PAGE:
July 27, 2020
Though states across the country continue to deal with the many challenges dealt by the coronavirus pandemic, they’re also already thinking about how to get back on track. For state legislators, ensuring that we have a healthcare system that meets Americans’ needs will be at the very top of their recovery wish list.
Earlier this month, Americans for Prosperity released a six-part video series looking at the spate of healthcare reforms that ought to be considered in the wake of this crisis—including telehealth and U.S. Food and Drug Administration (FDA) reforms. Providing an overview of these imperative reforms, these two-minute videos illustrate the difference these reforms could make in speeding our nation’s recovery from coronavirus.
Reforming the FDA is a good place to start: The agency is notoriously slow and risk-averse, both unfortunate traits when it comes to dealing with this current crisis. “Thinking about the FDA matters more now possibly than ever,” Goldwater Institute Executive Vice President Christina Sandefur explains in the FDA reforms video, because “we’re seeing how the red tape of the past has sort of hampered our ability to be fully prepared to deal with a crisis like COVID-19.” Coronavirus has shown that the FDA’s bureaucratic processes are outdated, and “hopefully what we see coming out of this crisis is a very different FDA”—an agency “focused on empowering patients and empowering doctors to get the right treatments and get those treatments as soon as possible.”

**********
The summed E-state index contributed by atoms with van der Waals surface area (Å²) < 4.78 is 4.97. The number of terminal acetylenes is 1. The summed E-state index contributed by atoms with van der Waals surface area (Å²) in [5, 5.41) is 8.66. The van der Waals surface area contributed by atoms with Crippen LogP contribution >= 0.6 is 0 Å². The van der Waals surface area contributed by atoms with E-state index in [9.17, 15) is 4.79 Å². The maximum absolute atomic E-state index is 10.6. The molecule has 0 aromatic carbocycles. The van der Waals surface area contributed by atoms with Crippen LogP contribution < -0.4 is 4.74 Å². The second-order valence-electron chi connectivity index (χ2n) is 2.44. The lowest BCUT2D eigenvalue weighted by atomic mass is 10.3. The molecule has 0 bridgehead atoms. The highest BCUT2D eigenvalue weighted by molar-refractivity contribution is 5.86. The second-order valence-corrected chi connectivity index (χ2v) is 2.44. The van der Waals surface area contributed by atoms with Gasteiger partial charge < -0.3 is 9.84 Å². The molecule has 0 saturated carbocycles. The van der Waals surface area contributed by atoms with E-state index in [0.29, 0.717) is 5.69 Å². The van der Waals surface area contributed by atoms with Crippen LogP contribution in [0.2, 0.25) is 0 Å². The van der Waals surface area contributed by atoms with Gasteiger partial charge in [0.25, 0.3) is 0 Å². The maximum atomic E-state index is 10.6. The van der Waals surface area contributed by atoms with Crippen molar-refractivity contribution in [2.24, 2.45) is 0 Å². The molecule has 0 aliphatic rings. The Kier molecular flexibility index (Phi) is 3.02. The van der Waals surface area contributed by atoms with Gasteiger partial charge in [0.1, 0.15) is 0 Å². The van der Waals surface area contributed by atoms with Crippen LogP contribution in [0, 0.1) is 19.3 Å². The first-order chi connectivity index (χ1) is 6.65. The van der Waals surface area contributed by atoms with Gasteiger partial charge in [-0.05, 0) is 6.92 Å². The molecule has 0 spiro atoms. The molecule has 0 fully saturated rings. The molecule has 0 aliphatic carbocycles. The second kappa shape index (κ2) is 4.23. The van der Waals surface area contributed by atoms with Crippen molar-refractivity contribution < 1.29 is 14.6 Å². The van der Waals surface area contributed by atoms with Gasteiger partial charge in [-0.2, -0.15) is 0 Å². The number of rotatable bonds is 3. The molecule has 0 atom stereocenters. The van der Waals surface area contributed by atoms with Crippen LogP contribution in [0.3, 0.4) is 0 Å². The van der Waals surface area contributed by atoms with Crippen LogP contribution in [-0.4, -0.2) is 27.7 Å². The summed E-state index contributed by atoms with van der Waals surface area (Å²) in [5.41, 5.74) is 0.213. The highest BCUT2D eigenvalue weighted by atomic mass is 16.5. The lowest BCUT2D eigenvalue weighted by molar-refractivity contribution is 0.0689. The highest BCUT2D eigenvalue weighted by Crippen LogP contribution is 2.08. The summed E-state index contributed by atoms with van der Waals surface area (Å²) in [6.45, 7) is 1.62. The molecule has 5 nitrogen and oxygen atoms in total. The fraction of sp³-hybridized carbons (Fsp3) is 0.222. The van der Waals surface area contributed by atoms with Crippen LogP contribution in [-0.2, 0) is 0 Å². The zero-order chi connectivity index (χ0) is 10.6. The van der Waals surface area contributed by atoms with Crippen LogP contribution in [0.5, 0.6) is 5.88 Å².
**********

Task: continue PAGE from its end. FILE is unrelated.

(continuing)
Letting medical professionals practice at the top of their training is also an important lesson from our country’s experience with COVID-19. “There are many professionals trained to do much more than the scope of practice law allows them to do,” says Goldwater Senior Fellow Dr. Jeffrey Singer in a video about scope of practice. “This limits choice and limits access to patients who are trying to consume healthcare…As a doctor, I really want to see that nurse practitioners, physician assistants, and other healthcare practitioners could practice to the full extent to which they’re trained.” Fortunately, more than 20 states relaxed their laws around scope of practice during this outbreak to deal with elevated healthcare demand, and those laws should remain after the pandemic is over. (You can check out all the videos in Americans for Prosperity’s series here.)
The Goldwater Institute has been working hard to turn these reform ideas like these into action. Last week, we released a toolkit to help guide state legislators in their pursuit of smart, informed solutions to shape and hasten the nation’s recovery from the coronavirus crisis. The toolkit is our very own roadmap for recovery, providing recommendations and model legislation in the areas of healthcare, education, and the economy.